The Community Foundation and Knowlton Family Private Foundation hope to finalize plans this fall for the transition of the Knowlton Ice Museum and endowment fund. If approved, the result would be a new nonprofit entity under the corporate umbrella of the Community Foundation.
“Our Community Foundation is focused on meeting the charitable and philanthropic goals of our donors,” said Randa Jundi-Samman, Chair of the Community Foundation Board. “This is an exciting opportunity to help the Knowlton family transfer their private foundation assets and care for the Ice Museum collection in honor and memory of Mickey and Agnes Knowlton.”
“The Community Foundation is the right fit for our family’s charitable legacy,” said Chuck Knowlton, Trustee of the Knowlton Family Private Foundation. “We have grown an endowment fund to be available to care for the Ice Museum collection in perpetuity and the Foundation has the expertise, dedication and transparency we wanted as a family to be able to feel good about the transfer of not only millions in charitable assets, but the museum collections as well.”
The Community Foundation and the Knowlton Family have a long history, one built on mutual respect and trust. Back in 2008, Mickey and Agnes Knowlton opened a field of interest fund to improve the quality of life in and around the City of Port Huron and Port Huron Township. They gave preference to projects that supported arts, culture and tourism.
Over the years, the conversation turned to the Knowlton Ice Museum and how the Community Foundation could care for the museum collections and the family’s private foundation assets. This year, everything came together and the family is on a path to transfer the private foundation assets and the Knowlton Ice Museum over to the Community Foundation.
The Knowlton Foundation and Knowlton Ice Museum were created by Mickey and Agnes Knowlton in 2000, though the collection has been open to the public since 1987. The museum has claimed to be the largest collection of ice-making equipment and memorabilia in the U.S. There are thousands of items, including ice-cutting tools dredged from the bottoms of lakes and rivers.
Displayed at the Ice Museum are items that range from old ice picks to the horse drawn ice wagons. Other antique collections include milk industry memorabilia, license plates, antique vehicles, and hundreds of dolls and buggies collected by Agnes.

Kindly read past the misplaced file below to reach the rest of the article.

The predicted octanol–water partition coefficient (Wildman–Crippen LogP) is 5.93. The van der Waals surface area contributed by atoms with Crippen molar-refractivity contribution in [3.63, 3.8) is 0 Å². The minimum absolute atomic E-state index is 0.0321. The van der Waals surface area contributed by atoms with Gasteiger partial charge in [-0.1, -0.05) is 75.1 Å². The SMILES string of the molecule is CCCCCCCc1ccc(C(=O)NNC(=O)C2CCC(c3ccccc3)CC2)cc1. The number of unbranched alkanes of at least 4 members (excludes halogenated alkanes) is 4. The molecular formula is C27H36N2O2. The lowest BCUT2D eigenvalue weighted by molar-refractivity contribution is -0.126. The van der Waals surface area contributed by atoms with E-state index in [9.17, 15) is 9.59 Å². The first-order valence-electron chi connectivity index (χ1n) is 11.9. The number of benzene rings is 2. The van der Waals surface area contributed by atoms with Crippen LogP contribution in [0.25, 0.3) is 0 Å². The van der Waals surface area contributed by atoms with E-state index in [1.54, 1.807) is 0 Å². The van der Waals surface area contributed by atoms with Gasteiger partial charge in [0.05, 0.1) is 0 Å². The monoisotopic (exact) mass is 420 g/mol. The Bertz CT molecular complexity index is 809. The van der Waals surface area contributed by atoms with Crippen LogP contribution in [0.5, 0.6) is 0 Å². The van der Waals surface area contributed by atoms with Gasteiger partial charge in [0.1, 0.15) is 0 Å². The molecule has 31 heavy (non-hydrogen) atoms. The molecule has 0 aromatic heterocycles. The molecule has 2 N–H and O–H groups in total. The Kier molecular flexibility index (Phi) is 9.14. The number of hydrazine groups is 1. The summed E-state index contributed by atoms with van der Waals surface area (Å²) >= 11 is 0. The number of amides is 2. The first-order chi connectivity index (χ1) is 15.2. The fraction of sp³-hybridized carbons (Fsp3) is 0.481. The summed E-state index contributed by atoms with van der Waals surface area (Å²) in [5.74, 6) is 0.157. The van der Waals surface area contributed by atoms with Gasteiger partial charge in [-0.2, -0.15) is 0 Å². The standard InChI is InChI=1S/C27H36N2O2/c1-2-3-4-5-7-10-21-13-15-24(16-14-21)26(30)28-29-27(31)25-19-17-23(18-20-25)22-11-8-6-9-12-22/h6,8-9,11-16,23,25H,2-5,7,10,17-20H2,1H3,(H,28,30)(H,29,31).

“For many years now the Community Foundation has owned real estate, been a part of arts and culture in the region and collaborated with other organizations on placemaking for our downtowns,” said Mike Cansfield, Board Member of the Community Foundation. “This is an opportunity to help a donor carry out their wishes within a framework we are very comfortable.”
Working with the Community Foundation are the Knowlton Private Foundation Trustees, Chuck Knowlton, Judy Knowlton and Suzie (Knowlton) Barkhouse. The three siblings have been responsible for the ice museum and private foundation since 2014. “I remember how quickly we ran out of room to store my parents growing collection,” said Chuck. “They outgrew a few places, including a pole barn built next to the ice plant, and in 2009 the Ice Museum known today was created.”
When reflecting on how the collection came to be, Chuck shared that “long before it was a thing to start a tech company in your garage, a friend of my Dad’s sold him two small ice machines which he used to start selling ice from his garage.” Party Time Ice was born then and there. Eventually the company grew all over Michigan to include three manufacturing plants and many warehouses. It was Mickey’s interest in ice manufacturing that turned into a labor of love for collecting anything ice harvest and storage related from an essential ice industry long passed.
The Knowlton siblings are also no strangers to philanthropy beyond their parents’ legacy, they have a donor advised fund at the Community Foundation, opened in 2018, that is an additional charitable mechanism for the family to be able to give back to the community.
“We are honored that the Knowlton family continues to grow their relationship with us and knew the Community Foundation could handle a complex transaction, helping them to dissolve a private foundation and ensure their parents’ collection lived on for others to learn and enjoy,” said Jundi-Samman.
The Community Foundation has been helping donors achieve their charitable goals for over 75 years. Assisting donors and their advisors to work through complicated estate gifts, accepting gifts of complex assets, and the dissolution of private foundations are all part of the philanthropic services provided by the Foundation.
The Knowlton Ice Museum will continue to operate in a similar fashion to how it does now for the near future. Ultimately, the goal is to find ways to provide the public more opportunities to interact with the pieces and to share the collection with communities beyond Port Huron.